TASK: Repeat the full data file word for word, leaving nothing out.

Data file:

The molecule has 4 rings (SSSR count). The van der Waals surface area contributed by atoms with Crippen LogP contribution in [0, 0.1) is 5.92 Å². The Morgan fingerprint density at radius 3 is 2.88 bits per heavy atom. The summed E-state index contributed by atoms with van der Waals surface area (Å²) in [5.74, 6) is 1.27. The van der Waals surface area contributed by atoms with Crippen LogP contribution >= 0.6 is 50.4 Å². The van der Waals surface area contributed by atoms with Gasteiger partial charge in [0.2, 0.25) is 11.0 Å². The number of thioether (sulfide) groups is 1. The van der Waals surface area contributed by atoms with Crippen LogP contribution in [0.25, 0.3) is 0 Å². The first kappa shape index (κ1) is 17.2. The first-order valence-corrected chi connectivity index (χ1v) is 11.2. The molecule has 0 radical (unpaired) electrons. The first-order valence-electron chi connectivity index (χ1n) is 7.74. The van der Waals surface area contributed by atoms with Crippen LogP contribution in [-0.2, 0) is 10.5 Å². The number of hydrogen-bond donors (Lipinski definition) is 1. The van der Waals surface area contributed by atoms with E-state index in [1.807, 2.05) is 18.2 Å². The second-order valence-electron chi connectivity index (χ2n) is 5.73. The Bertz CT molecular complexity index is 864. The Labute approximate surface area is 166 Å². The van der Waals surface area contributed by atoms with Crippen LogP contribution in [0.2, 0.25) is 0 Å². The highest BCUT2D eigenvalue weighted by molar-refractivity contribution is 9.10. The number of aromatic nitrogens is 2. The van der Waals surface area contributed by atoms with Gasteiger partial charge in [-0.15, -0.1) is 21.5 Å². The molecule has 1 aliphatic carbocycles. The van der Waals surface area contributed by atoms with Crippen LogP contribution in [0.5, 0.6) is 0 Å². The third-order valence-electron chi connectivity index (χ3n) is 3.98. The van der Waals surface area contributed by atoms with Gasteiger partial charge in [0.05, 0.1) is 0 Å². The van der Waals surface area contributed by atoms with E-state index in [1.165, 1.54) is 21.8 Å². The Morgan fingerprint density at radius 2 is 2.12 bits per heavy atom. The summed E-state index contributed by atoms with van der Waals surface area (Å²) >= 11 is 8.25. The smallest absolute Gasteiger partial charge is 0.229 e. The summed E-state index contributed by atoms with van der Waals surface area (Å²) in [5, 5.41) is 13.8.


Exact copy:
The molecule has 4 rings (SSSR count). The van der Waals surface area contributed by atoms with Crippen LogP contribution in [0, 0.1) is 5.92 Å². The Morgan fingerprint density at radius 3 is 2.88 bits per heavy atom. The summed E-state index contributed by atoms with van der Waals surface area (Å²) in [5.74, 6) is 1.27. The van der Waals surface area contributed by atoms with Crippen LogP contribution >= 0.6 is 50.4 Å². The van der Waals surface area contributed by atoms with Gasteiger partial charge in [0.2, 0.25) is 11.0 Å². The number of thioether (sulfide) groups is 1. The van der Waals surface area contributed by atoms with Crippen LogP contribution in [0.25, 0.3) is 0 Å². The first kappa shape index (κ1) is 17.2. The first-order valence-corrected chi connectivity index (χ1v) is 11.2. The molecule has 0 radical (unpaired) electrons. The first-order valence-electron chi connectivity index (χ1n) is 7.74. The van der Waals surface area contributed by atoms with Crippen LogP contribution in [-0.2, 0) is 10.5 Å². The number of hydrogen-bond donors (Lipinski definition) is 1. The van der Waals surface area contributed by atoms with E-state index in [1.807, 2.05) is 18.2 Å². The second-order valence-electron chi connectivity index (χ2n) is 5.73. The Bertz CT molecular complexity index is 864. The Labute approximate surface area is 166 Å². The van der Waals surface area contributed by atoms with Crippen LogP contribution in [0.2, 0.25) is 0 Å². The highest BCUT2D eigenvalue weighted by molar-refractivity contribution is 9.10. The number of aromatic nitrogens is 2. The van der Waals surface area contributed by atoms with Gasteiger partial charge in [-0.15, -0.1) is 21.5 Å². The molecule has 1 aliphatic carbocycles. The van der Waals surface area contributed by atoms with Crippen LogP contribution in [0.5, 0.6) is 0 Å². The third-order valence-electron chi connectivity index (χ3n) is 3.98. The van der Waals surface area contributed by atoms with Gasteiger partial charge in [0.05, 0.1) is 0 Å². The van der Waals surface area contributed by atoms with E-state index in [1.165, 1.54) is 21.8 Å². The Morgan fingerprint density at radius 2 is 2.12 bits per heavy atom. The summed E-state index contributed by atoms with van der Waals surface area (Å²) >= 11 is 8.25. The smallest absolute Gasteiger partial charge is 0.229 e. The summed E-state index contributed by atoms with van der Waals surface area (Å²) in [5, 5.41) is 13.8.